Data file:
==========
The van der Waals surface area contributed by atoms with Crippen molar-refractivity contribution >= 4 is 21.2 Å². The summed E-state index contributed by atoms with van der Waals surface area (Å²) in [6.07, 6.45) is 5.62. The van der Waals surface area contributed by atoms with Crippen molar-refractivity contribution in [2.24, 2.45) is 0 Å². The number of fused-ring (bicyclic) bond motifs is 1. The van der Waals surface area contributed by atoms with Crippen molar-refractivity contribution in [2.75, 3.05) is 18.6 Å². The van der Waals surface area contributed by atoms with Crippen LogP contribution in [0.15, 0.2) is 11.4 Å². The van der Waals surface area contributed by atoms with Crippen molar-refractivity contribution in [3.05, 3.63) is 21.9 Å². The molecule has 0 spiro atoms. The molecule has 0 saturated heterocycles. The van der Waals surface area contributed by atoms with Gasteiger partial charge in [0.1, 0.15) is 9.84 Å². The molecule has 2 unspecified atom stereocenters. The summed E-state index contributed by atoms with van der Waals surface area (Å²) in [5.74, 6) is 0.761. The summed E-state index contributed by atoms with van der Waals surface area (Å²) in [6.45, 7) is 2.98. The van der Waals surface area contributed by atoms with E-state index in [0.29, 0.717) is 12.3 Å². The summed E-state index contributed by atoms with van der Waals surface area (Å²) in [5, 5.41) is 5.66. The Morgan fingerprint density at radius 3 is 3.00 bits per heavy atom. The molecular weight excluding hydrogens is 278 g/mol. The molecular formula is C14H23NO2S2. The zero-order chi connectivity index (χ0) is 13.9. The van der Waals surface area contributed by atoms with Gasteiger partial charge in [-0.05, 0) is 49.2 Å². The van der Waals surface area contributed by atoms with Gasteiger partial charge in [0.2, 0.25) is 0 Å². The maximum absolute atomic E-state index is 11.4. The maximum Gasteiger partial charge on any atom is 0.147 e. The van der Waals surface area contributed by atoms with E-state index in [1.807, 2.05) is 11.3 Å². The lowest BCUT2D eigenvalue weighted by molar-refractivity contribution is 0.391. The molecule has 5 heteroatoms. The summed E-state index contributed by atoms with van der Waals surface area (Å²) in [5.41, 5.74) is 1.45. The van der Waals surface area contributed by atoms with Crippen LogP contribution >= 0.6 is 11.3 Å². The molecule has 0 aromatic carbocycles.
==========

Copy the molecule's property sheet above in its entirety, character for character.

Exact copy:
The van der Waals surface area contributed by atoms with Crippen molar-refractivity contribution >= 4 is 21.2 Å². The summed E-state index contributed by atoms with van der Waals surface area (Å²) in [6.07, 6.45) is 5.62. The van der Waals surface area contributed by atoms with Crippen molar-refractivity contribution in [2.24, 2.45) is 0 Å². The number of fused-ring (bicyclic) bond motifs is 1. The van der Waals surface area contributed by atoms with Crippen molar-refractivity contribution in [2.75, 3.05) is 18.6 Å². The van der Waals surface area contributed by atoms with Crippen LogP contribution in [0.15, 0.2) is 11.4 Å². The van der Waals surface area contributed by atoms with Crippen molar-refractivity contribution in [3.05, 3.63) is 21.9 Å². The molecule has 0 spiro atoms. The molecule has 0 saturated heterocycles. The van der Waals surface area contributed by atoms with Gasteiger partial charge in [0.1, 0.15) is 9.84 Å². The molecule has 2 unspecified atom stereocenters. The summed E-state index contributed by atoms with van der Waals surface area (Å²) in [5.74, 6) is 0.761. The summed E-state index contributed by atoms with van der Waals surface area (Å²) in [6.45, 7) is 2.98. The van der Waals surface area contributed by atoms with E-state index in [0.29, 0.717) is 12.3 Å². The summed E-state index contributed by atoms with van der Waals surface area (Å²) in [5, 5.41) is 5.66. The Morgan fingerprint density at radius 3 is 3.00 bits per heavy atom. The molecular weight excluding hydrogens is 278 g/mol. The molecular formula is C14H23NO2S2. The zero-order chi connectivity index (χ0) is 13.9. The van der Waals surface area contributed by atoms with Gasteiger partial charge in [-0.05, 0) is 49.2 Å². The van der Waals surface area contributed by atoms with Gasteiger partial charge in [0.2, 0.25) is 0 Å². The maximum absolute atomic E-state index is 11.4. The maximum Gasteiger partial charge on any atom is 0.147 e. The van der Waals surface area contributed by atoms with E-state index in [1.807, 2.05) is 11.3 Å². The lowest BCUT2D eigenvalue weighted by molar-refractivity contribution is 0.391. The molecule has 5 heteroatoms. The summed E-state index contributed by atoms with van der Waals surface area (Å²) in [5.41, 5.74) is 1.45. The van der Waals surface area contributed by atoms with Crippen LogP contribution >= 0.6 is 11.3 Å². The molecule has 0 aromatic carbocycles.